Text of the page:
This past spring, I made two business trips to Serbia. March was my first time ever to visit this Balkan country, which was part of the former Yugoslavia. Upon arrival, jet-lagged though we were, my distributor took a colleague and me to see a piece of history with which we were previously unfamiliar.
The rugged mountains southwest of Belgrade continue to lose population. After many winding hair-pin turns through seemingly abandoned villages, we arrived in the village of Pranjani. This was among the villages to secretly provide shelter for many American pilots and air crews, who had been shot down, as the Nazis had divided Yugoslavia and occupied Serbia.
In 1944, the Office of Strategic Services (OSS), which is the predecessor of the Central Intelligence Agency (CIA), recruited two American soldiers who spoke Serbian, Lieutenant George Musulin and Sergeant Mike Rajacich, for a very dangerous mission behind enemy lines. Once on the ground, they linked up with Yugoslav Army Captain Zvonko Vuckovic. Together, they organized the villagers and American airmen and, by hand, converted a crop field near Galovica into an improvised air strip.
From August 9 to September 5, 1944, during day and night landings with C-47 transport aircraft escorted by P-51 Mustangs, 343 pilots along with others, totaling over 500 airmen, were evacuated in flights across the Adriatic Sea to Bari, Italy. This became known as Operation Halyard, which was the greatest American rescue mission of World War II.
Today, the poor village of Pranjani has a modern school. It was built as a gift from the USA through the US European Command in Stuttgart, Germany and the Office of Defense Cooperation (ODC) of the US Embassy in Belgrade, Serbia. Throughout the building are mementos from various American visitors, to include the Ohio National Guard and Pennsylvania State House of Representatives, among others.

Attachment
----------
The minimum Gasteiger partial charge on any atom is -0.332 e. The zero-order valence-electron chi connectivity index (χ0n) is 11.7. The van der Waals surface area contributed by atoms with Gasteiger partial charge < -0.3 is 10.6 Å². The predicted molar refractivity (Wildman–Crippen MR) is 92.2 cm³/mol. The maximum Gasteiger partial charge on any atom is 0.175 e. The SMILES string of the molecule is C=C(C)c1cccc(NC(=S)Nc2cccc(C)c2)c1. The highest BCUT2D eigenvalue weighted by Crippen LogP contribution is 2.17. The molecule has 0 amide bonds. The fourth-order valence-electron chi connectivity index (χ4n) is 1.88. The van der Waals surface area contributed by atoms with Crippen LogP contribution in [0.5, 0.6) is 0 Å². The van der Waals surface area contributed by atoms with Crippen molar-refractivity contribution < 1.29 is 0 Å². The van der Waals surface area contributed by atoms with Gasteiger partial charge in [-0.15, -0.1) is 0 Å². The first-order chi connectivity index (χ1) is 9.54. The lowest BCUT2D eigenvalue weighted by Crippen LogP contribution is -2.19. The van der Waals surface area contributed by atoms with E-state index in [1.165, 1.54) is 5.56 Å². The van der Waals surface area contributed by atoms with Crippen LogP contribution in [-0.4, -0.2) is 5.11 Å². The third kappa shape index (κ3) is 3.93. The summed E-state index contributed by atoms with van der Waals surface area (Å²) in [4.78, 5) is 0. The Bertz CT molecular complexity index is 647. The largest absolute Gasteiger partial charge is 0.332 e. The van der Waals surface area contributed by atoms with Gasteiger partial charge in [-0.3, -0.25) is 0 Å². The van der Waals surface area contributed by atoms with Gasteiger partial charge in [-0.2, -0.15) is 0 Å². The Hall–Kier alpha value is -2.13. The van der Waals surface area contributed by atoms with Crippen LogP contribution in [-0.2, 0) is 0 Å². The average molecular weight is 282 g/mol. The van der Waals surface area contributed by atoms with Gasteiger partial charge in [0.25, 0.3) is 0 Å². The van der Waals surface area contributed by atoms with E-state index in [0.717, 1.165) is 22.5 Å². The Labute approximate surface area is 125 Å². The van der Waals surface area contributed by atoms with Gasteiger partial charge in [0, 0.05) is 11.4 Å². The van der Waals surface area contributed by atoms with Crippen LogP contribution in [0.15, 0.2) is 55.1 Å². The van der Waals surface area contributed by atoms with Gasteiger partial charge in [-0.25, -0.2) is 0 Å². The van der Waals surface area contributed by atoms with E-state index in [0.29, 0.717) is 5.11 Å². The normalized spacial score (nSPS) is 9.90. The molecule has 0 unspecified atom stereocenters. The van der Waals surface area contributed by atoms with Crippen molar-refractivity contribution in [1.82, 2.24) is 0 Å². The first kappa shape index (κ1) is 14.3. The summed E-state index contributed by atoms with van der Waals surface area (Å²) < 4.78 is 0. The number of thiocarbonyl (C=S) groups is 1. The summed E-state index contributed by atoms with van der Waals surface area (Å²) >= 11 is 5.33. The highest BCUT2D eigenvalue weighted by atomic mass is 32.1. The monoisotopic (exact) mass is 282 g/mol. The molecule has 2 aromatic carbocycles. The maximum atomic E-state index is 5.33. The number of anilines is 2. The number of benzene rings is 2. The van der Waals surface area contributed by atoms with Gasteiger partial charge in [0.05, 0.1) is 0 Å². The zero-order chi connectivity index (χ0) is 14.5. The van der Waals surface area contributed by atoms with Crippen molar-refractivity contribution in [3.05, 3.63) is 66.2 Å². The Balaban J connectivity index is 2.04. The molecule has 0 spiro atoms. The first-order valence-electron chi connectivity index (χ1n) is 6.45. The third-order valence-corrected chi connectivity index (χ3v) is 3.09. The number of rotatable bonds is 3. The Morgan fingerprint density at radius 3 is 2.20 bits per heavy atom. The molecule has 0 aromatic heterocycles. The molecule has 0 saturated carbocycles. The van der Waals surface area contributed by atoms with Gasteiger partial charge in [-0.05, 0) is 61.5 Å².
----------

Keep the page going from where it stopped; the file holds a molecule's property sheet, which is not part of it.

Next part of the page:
Mr. Manojle Jevtovic’s household was a safe house to the B-24 crew led by pilot Charles Davis. Today, his grandson, Slavko Jevtovic, has an agritourism bed & breakfast and restaurant near the improvised air strip. We were fortunate to have dinner there. On his wall was an award presented to his family in recognition of their dedication and sacrifice displayed in coming to the aid of US airmen in the face of great danger. To this day, the Jevtovic and Davis families are very close!
The Halyard Mission Foundation was established with Lieutenant Colonel (Ret.) John Cappello as its president. The foundation organizes a Day of Remembrance on the third Saturday of each September. Descendants of the rescued American airmen and descendants of those who rescued them gather for a solemn ceremony at the Pranjani Memorial Complex.
After I told him of my first experience in Serbia and this part of World War II history I never knew, my friend Rob Davis told me that this story has been written and loaned me his book, The Forgotten 500! I am now in the process of reading it.
On this Veterans’ Day, please remember military linguists, such as Lieutenant George Musulin and Sergeant Mike Rajacich, and the perilous missions they fulfilled for the freedom of others. After all, our country is now welcoming many Afghan linguists and their families, who put their lives at risk to help us.